• C10M2217/041Macromolecular compounds from nitrogen-containing monomers obtained otherwise than by reactions only involving carbon-to-carbon unsaturated bonds involving a condensation reaction
    • CCHEMISTRY; METALLURGY
    • C10PETROLEUM, GAS OR COKE INDUSTRIES; TECHNICAL GASES CONTAINING CARBON MONOXIDE; FUELS; LUBRICANTS; PEAT
    • C10MLUBRICATING COMPOSITIONS; USE OF CHEMICAL SUBSTANCES EITHER ALONE OR AS LUBRICATING INGREDIENTS IN A LUBRICATING COMPOSITION
    • C10M2217/00Organic macromolecular compounds containing nitrogen as ingredients in lubricant compositions
    • C10M2217/04Macromolecular compounds from nitrogen-containing monomers obtained otherwise than by reactions only involving carbon-to-carbon unsaturated bonds
    • C10M2217/042Macromolecular compounds from nitrogen-containing monomers obtained otherwise than by reactions only involving carbon-to-carbon unsaturated bonds between the nitrogen-containing monomer and an aldehyde or ketone
    • CCHEMISTRY; METALLURGY
    • C10PETROLEUM, GAS OR COKE INDUSTRIES; TECHNICAL GASES CONTAINING CARBON MONOXIDE; FUELS; LUBRICANTS; PEAT
    • C10MLUBRICATING COMPOSITIONS; USE OF CHEMICAL SUBSTANCES EITHER ALONE OR AS LUBRICATING INGREDIENTS IN A LUBRICATING COMPOSITION
    • C10M2217/00Organic macromolecular compounds containing nitrogen as ingredients in lubricant compositions
    • C10M2217/04Macromolecular compounds from nitrogen-containing monomers obtained otherwise than by reactions only involving carbon-to-carbon unsaturated bonds
    • C10M2217/043Mannich bases
    • CCHEMISTRY; METALLURGY
    • C10PETROLEUM, GAS OR COKE INDUSTRIES; TECHNICAL GASES CONTAINING CARBON MONOXIDE; FUELS; LUBRICANTS; PEAT
    • C10MLUBRICATING COMPOSITIONS; USE OF CHEMICAL SUBSTANCES EITHER ALONE OR AS LUBRICATING INGREDIENTS IN A LUBRICATING COMPOSITION
    • C10M2229/00Organic macromolecular compounds containing atoms of elements not provided for in groups C10M2205/00, C10M2209/00, C10M2213/00, C10M2217/00, C10M2221/00 or C10M2225/00 as ingredients in lubricant compositions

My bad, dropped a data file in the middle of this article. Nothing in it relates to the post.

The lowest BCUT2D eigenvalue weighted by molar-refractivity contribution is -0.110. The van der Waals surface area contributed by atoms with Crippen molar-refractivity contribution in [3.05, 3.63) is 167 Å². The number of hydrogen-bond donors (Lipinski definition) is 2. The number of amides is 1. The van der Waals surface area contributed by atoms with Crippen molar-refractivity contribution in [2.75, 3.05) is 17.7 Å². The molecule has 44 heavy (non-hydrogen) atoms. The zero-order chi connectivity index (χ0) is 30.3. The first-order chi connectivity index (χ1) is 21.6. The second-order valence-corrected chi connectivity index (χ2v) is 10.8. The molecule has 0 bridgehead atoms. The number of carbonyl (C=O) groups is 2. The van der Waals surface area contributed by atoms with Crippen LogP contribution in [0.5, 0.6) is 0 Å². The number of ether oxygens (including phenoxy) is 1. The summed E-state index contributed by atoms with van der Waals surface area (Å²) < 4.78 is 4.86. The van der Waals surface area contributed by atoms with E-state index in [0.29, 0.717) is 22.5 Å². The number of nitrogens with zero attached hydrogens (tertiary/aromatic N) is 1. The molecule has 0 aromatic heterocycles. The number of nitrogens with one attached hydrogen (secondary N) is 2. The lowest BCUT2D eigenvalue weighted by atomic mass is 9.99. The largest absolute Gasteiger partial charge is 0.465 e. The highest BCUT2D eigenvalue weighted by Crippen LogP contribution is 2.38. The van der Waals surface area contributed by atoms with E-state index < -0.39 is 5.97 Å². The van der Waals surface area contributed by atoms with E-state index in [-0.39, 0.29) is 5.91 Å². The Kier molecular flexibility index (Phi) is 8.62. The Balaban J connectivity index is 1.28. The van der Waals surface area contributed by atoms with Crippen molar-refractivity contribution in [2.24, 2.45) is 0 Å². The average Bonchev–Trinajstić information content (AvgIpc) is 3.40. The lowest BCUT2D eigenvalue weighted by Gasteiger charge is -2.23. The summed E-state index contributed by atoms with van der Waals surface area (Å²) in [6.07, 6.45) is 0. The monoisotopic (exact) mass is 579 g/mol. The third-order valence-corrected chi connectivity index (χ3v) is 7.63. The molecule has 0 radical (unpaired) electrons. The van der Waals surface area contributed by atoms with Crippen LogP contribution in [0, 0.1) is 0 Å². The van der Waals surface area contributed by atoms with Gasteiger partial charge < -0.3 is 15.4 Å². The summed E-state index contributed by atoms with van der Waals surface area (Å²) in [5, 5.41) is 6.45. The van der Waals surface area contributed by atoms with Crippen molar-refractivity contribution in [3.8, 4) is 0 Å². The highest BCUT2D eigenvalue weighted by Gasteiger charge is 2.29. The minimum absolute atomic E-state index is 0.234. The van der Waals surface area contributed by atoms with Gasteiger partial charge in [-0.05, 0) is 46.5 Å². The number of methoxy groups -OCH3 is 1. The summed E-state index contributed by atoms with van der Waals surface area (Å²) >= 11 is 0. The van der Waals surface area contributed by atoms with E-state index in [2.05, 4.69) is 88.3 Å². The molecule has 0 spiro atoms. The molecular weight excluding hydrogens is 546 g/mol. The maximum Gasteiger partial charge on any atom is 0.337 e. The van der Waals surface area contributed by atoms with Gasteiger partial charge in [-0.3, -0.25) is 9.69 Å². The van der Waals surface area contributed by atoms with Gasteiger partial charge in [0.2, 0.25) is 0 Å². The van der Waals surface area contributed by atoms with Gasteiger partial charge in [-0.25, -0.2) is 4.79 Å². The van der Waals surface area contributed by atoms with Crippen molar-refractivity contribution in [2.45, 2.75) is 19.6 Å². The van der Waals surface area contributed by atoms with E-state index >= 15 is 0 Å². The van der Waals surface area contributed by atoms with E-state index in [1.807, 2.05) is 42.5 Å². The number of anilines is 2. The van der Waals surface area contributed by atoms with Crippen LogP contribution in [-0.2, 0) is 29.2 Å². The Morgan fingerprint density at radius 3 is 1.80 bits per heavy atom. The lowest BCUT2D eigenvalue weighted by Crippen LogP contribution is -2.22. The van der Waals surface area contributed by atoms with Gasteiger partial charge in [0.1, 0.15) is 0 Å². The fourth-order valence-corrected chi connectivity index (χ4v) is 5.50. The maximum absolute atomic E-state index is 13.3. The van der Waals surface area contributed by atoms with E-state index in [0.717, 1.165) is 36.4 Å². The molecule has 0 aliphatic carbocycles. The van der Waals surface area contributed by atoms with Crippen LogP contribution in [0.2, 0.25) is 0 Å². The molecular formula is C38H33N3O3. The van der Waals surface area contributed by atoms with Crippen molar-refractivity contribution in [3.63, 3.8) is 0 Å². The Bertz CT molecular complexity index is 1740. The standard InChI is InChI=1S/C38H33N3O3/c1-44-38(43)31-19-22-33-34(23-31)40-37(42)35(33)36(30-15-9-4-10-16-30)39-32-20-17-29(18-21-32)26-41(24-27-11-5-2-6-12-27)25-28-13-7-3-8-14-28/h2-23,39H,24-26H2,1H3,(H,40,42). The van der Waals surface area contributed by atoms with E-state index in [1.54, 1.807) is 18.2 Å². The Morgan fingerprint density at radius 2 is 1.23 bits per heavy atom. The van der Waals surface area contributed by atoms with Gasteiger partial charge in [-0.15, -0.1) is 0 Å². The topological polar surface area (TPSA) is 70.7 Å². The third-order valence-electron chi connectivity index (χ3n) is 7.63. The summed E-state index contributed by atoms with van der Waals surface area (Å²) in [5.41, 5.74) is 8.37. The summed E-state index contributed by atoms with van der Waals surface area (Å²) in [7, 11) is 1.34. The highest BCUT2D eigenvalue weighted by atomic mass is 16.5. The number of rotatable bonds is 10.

• C10M2229/02Unspecified siloxanes; Silicones
    • CCHEMISTRY; METALLURGY
    • C10PETROLEUM, GAS OR COKE INDUSTRIES; TECHNICAL GASES CONTAINING CARBON MONOXIDE; FUELS; LUBRICANTS; PEAT
    • C10MLUBRICATING COMPOSITIONS; USE OF CHEMICAL SUBSTANCES EITHER ALONE OR AS LUBRICATING INGREDIENTS IN A LUBRICATING COMPOSITION
    • C10M2229/00Organic macromolecular compounds containing atoms of elements not provided for in groups C10M2205/00, C10M2209/00, C10M2213/00, C10M2217/00, C10M2221/00 or C10M2225/00 as ingredients in lubricant compositions
    • C10M2229/04Siloxanes with specific structure
    • CCHEMISTRY; METALLURGY
    • C10PETROLEUM, GAS OR COKE INDUSTRIES; TECHNICAL GASES CONTAINING CARBON MONOXIDE; FUELS; LUBRICANTS; PEAT
    • C10MLUBRICATING COMPOSITIONS; USE OF CHEMICAL SUBSTANCES EITHER ALONE OR AS LUBRICATING INGREDIENTS IN A LUBRICATING COMPOSITION
    • C10M2229/00Organic macromolecular compounds containing atoms of elements not provided for in groups C10M2205/00, C10M2209/00, C10M2213/00, C10M2217/00, C10M2221/00 or C10M2225/00 as ingredients in lubricant compositions
    • C10M2229/04Siloxanes with specific structure
    • C10M2229/041Siloxanes with specific structure containing aliphatic substituents
    • CCHEMISTRY; METALLURGY
    • C10PETROLEUM, GAS OR COKE INDUSTRIES; TECHNICAL GASES CONTAINING CARBON MONOXIDE; FUELS; LUBRICANTS; PEAT